Linked by Thom Holwerda on Mon 4th Feb 2013 12:10 UTC
Multimedia, AV "Sony has announced it is to deliver its last MiniDisc stereo next month. It marks an end to the firm's support for the system which it launched in 1992. The format only ever had limited success outside of Japan and was ultimately doomed by the rise of recordable CDs and MP3 players." My format of choice for personal audio up until a few years ago, when the rest of the world had already long moved on to MP3. Nothing beats the satisfying sound of closing a portable MiniDisc player/recorder with a disc in it.
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RE: You're only half right
by Kochise on Mon 4th Feb 2013 15:47 UTC in reply to "You're only half right"
Kochise
Member since:
2006-03-03

It's Sony and Fujitsu who invented the magneto-optical system. First ever used was the 21 MB floptical in the Next, then the 128 MB, 230 MB, 540 MB, 640 MB, 1.3 GB and 2.3 GB in 3"1/2 format, and some similar sized 5"1/4 disc with 5.2 and 9.1 GB, before UDO.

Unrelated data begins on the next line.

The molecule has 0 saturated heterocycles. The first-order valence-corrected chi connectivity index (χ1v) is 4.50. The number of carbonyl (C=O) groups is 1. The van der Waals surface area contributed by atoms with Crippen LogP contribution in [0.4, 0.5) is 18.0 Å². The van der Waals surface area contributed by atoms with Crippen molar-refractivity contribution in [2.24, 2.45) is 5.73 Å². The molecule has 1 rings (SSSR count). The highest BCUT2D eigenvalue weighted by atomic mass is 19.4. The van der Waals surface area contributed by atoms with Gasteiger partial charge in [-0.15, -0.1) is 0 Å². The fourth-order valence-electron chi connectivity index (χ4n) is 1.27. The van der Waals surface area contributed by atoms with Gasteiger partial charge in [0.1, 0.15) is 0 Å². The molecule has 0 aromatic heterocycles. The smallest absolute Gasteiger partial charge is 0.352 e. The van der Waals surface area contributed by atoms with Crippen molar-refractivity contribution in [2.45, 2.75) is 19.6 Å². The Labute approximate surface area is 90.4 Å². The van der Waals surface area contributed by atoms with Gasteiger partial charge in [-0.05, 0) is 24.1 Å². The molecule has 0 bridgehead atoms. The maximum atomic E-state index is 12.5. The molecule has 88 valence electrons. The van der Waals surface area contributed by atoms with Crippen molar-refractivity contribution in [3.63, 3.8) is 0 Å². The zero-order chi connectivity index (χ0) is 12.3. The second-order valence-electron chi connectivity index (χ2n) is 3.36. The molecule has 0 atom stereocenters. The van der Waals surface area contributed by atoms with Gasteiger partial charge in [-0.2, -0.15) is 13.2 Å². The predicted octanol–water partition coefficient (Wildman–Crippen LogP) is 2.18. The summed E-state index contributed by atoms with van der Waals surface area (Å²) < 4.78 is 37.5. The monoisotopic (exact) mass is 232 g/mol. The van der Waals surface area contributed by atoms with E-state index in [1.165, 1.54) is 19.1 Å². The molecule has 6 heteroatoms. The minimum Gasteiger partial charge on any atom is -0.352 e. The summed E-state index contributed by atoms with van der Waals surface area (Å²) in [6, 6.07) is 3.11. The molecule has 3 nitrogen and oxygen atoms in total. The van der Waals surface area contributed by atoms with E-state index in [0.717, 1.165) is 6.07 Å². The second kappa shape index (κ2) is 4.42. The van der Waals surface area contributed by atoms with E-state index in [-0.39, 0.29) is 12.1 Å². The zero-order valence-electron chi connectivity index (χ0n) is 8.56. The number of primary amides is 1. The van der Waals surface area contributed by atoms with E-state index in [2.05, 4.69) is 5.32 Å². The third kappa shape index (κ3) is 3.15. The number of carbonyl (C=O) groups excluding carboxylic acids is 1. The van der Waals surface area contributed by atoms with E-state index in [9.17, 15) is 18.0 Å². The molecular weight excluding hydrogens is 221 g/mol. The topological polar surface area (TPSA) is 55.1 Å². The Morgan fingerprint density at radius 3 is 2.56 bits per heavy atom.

I still use nowadays the 1.3 GB 3"1/5 and the 9.1 GB, pretty efficient yet very slow at writing. The later fitted in a HP SureStore 20 XT magneto-optical SCSI juke box ;)

Kochise

Reply Parent Score: 3

RE[2]: You're only half right
by judgen on Tue 5th Feb 2013 13:45 in reply to "RE: You're only half right"
judgen Member since:
2006-07-12

The recordable optical disk was invented by David Gregg whos patents was later owned by MCA. And i remember using LD (LaserDisk) disks in the 70's at home, long before NEXT even existed. And if you mean the CD, then also no. It was developed by Phillips (and later Sony in conjunction). The GD-Rom was developed by Yamaha. And the Phase change ones used in many home systems was developed by Panasonic. The ones used in NEXT systems was magnetodisks and more of an optical floppy relying on the Magneto-optic Kerr effect.
Edit: First sentence made no sense so i removed it.

Edited 2013-02-05 13:46 UTC

Reply Parent Score: 2

RE[3]: You're only half right
by Kochise on Wed 6th Feb 2013 08:36 in reply to "RE[2]: You're only half right"
Kochise Member since:
2006-03-03

Magneto-optical, read by laser (phase change due to magnetic effect), written by laser (heated to curie point) and magnetic head (polarity change).

Plasmon also made some MO devices. Iomega tried to enter le market (I have some 1 GB MO disks), Sony, Verbatim, etc...

Kochise

Reply Parent Score: 2